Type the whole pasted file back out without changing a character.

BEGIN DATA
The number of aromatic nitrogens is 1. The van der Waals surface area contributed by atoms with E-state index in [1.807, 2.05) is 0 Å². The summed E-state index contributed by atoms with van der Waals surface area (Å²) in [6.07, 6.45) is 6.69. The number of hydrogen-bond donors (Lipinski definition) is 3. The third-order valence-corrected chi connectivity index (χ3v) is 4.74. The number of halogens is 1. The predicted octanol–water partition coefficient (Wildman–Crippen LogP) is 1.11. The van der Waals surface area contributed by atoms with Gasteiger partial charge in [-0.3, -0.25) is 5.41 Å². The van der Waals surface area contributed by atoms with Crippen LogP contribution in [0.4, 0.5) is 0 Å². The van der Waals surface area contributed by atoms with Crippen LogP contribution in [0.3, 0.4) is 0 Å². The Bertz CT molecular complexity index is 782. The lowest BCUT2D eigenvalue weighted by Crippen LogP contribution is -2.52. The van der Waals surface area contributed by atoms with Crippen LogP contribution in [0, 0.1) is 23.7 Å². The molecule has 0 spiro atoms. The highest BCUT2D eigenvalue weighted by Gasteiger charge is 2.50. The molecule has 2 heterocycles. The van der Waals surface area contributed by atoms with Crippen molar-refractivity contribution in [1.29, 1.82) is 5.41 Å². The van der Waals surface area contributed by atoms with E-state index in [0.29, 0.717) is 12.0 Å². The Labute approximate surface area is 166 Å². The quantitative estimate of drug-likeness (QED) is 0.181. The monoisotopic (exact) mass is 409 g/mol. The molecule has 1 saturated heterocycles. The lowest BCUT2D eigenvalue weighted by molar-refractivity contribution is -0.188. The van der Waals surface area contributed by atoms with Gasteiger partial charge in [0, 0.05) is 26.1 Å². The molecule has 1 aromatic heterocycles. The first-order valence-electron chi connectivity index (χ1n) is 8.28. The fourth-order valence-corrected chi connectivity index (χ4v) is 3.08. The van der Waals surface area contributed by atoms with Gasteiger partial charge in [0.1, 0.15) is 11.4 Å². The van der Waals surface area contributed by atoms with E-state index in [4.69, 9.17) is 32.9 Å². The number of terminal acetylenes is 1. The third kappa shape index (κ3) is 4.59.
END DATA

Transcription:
The number of aromatic nitrogens is 1. The van der Waals surface area contributed by atoms with E-state index in [1.807, 2.05) is 0 Å². The summed E-state index contributed by atoms with van der Waals surface area (Å²) in [6.07, 6.45) is 6.69. The number of hydrogen-bond donors (Lipinski definition) is 3. The third-order valence-corrected chi connectivity index (χ3v) is 4.74. The number of halogens is 1. The predicted octanol–water partition coefficient (Wildman–Crippen LogP) is 1.11. The van der Waals surface area contributed by atoms with Gasteiger partial charge in [-0.3, -0.25) is 5.41 Å². The van der Waals surface area contributed by atoms with Crippen LogP contribution in [0.4, 0.5) is 0 Å². The van der Waals surface area contributed by atoms with Crippen LogP contribution in [0.3, 0.4) is 0 Å². The Bertz CT molecular complexity index is 782. The lowest BCUT2D eigenvalue weighted by Crippen LogP contribution is -2.52. The van der Waals surface area contributed by atoms with Crippen LogP contribution in [0, 0.1) is 23.7 Å². The molecule has 0 spiro atoms. The highest BCUT2D eigenvalue weighted by Gasteiger charge is 2.50. The molecule has 2 heterocycles. The van der Waals surface area contributed by atoms with Crippen molar-refractivity contribution in [1.29, 1.82) is 5.41 Å². The van der Waals surface area contributed by atoms with E-state index in [0.29, 0.717) is 12.0 Å². The Labute approximate surface area is 166 Å². The quantitative estimate of drug-likeness (QED) is 0.181. The monoisotopic (exact) mass is 409 g/mol. The molecule has 1 saturated heterocycles. The lowest BCUT2D eigenvalue weighted by molar-refractivity contribution is -0.188. The van der Waals surface area contributed by atoms with Gasteiger partial charge in [0, 0.05) is 26.1 Å². The molecule has 1 aromatic heterocycles. The first-order valence-electron chi connectivity index (χ1n) is 8.28. The fourth-order valence-corrected chi connectivity index (χ4v) is 3.08. The van der Waals surface area contributed by atoms with Gasteiger partial charge in [0.1, 0.15) is 11.4 Å². The van der Waals surface area contributed by atoms with E-state index in [4.69, 9.17) is 32.9 Å². The number of terminal acetylenes is 1. The third kappa shape index (κ3) is 4.59.